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Toward a Womanist Homiletic

Katie Cannon, Alice Walker and Emancipatory Proclamation

Series:

Donna E. Allen

The sermon is a major theological voice in the Black church; it carries enormous influence and is traditionally and predominantly a Christian-based theoethical construct. Through the sermon, the preacher negotiates the contours of African American sacred and secular culture. The congregation is invited to examine social morals and values according to the faith claims of the sermon.
Toward a Womanist Homiletic builds on the work of Katie G. Cannon and Alice Walker to offer a womanist paradigm for analyzing the sermons of Black women and proposes the content of a womanist homiletic. This womanist homiletic is a foundational construct that includes an examination of theological language, the insights on the ‘trans-rational’ nature of preaching and the function of embodiment and performed identity in preaching. It also includes insights from a womanist critique of language in Black preaching, particularly the prevalence of derogatory language about women in the sacred rhetoric of Black preaching.

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Introduction 1

Extract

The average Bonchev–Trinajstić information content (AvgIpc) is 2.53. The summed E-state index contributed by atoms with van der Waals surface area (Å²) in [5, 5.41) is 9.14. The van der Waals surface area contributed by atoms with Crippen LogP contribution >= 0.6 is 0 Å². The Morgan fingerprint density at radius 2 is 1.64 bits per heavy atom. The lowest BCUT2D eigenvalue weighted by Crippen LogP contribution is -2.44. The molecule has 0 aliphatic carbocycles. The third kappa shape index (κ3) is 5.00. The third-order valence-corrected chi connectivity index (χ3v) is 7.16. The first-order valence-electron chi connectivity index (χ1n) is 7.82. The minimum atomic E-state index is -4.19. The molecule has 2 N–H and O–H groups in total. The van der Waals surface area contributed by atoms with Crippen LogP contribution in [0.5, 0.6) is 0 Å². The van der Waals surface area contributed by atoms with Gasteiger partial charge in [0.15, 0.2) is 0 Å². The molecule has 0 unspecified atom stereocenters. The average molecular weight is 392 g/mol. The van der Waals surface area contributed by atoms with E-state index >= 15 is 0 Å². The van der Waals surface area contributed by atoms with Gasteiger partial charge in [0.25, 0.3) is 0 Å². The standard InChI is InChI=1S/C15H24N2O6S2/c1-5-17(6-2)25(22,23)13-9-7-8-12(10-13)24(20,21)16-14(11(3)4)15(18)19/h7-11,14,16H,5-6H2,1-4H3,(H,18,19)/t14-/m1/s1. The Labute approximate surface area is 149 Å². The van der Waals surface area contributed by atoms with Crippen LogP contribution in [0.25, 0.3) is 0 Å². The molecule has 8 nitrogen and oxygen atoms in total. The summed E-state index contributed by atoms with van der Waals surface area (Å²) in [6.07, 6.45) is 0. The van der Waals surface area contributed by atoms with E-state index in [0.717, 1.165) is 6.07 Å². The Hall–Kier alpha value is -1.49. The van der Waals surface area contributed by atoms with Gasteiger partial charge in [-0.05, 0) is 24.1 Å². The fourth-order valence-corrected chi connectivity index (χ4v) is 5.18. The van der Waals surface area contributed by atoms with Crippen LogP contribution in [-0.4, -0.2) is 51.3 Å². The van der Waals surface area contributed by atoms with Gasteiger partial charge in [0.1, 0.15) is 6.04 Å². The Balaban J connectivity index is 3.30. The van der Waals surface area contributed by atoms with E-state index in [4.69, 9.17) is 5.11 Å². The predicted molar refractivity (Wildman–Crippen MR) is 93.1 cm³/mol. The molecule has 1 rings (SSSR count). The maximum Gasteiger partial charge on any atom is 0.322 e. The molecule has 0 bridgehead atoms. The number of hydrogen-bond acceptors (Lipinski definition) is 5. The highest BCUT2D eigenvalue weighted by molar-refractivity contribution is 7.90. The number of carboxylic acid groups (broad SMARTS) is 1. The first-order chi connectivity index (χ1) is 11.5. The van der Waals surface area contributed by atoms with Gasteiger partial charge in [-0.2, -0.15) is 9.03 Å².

Introduction Womanist thought emerged in 1985 as a methodological perspec- tive used by African-American women scholars in religion. The word “womanist” was coined by Alice Walker in 1983: Womanist 1. From womanish. (Opp. Of “girlish,” i.e., frivolous, irresponsible, not serious.) A black feminist or feminist of color. From the black folk expres- sion of mothers to female children, “You acting womanish,” i.e., like a woman. Usually referring to outrageous, audacious, courageous or willful behavior. Wanting to know more and in greater depth than is considered “good” for one. Interested in grown-up doings. Acting grown up. Being grown up. Interchangeable with another black folk expression: “you trying to be grown.” Responsible. In charge. Serious. 2. Also: A woman who loves other women, sexually and/or nonsexually. Appreciates and prefers women’s culture, wom- en’s emotional flexibility (values tears as natural counterbalance of laughter), and women’s strength. Sometimes loves individual men, sexually and/or nonsexually. Committed to survival and wholeness of entire people, male and female. Not a separatist, except periodically, for health. Traditionally univer- salist, as in: “Mama, why are we brown, pink, and yellow, and our cousins are white, beige, and black? Ans.: “Well, you know the colored race is just like a flower garden, with every color flower represented.” Traditionally capable, Allen_Book.indb 1 03/12/12 3:23 PM 2 toward a womanist homiletic as in: “Mama, I’m walking to Canada and I’m taking you and a bunch of other slaves with me.” Reply: “It wouldn’t be the first time.” 3. Loves music....

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